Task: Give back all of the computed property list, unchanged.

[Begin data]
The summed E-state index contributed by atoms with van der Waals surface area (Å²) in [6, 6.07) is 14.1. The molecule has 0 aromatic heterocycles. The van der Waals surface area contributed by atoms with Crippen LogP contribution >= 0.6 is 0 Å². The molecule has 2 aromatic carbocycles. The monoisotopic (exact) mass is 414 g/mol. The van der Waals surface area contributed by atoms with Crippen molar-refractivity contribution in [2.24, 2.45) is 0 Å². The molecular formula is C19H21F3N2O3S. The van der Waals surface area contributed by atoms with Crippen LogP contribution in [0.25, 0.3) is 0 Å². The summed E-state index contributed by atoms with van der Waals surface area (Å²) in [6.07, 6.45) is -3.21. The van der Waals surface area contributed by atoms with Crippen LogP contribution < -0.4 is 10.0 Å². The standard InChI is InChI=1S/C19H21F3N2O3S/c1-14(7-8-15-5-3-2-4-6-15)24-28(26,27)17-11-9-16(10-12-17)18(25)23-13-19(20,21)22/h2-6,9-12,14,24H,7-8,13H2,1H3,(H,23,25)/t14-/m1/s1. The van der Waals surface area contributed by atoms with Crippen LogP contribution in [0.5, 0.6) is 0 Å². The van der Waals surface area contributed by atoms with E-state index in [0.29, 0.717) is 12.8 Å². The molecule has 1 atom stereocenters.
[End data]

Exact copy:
The summed E-state index contributed by atoms with van der Waals surface area (Å²) in [6, 6.07) is 14.1. The molecule has 0 aromatic heterocycles. The van der Waals surface area contributed by atoms with Crippen LogP contribution >= 0.6 is 0 Å². The molecule has 2 aromatic carbocycles. The monoisotopic (exact) mass is 414 g/mol. The van der Waals surface area contributed by atoms with Crippen molar-refractivity contribution in [2.24, 2.45) is 0 Å². The molecular formula is C19H21F3N2O3S. The van der Waals surface area contributed by atoms with Crippen LogP contribution in [0.25, 0.3) is 0 Å². The summed E-state index contributed by atoms with van der Waals surface area (Å²) in [6.07, 6.45) is -3.21. The van der Waals surface area contributed by atoms with Crippen LogP contribution < -0.4 is 10.0 Å². The standard InChI is InChI=1S/C19H21F3N2O3S/c1-14(7-8-15-5-3-2-4-6-15)24-28(26,27)17-11-9-16(10-12-17)18(25)23-13-19(20,21)22/h2-6,9-12,14,24H,7-8,13H2,1H3,(H,23,25)/t14-/m1/s1. The van der Waals surface area contributed by atoms with Crippen LogP contribution in [0.5, 0.6) is 0 Å². The van der Waals surface area contributed by atoms with E-state index in [0.29, 0.717) is 12.8 Å². The molecule has 1 atom stereocenters.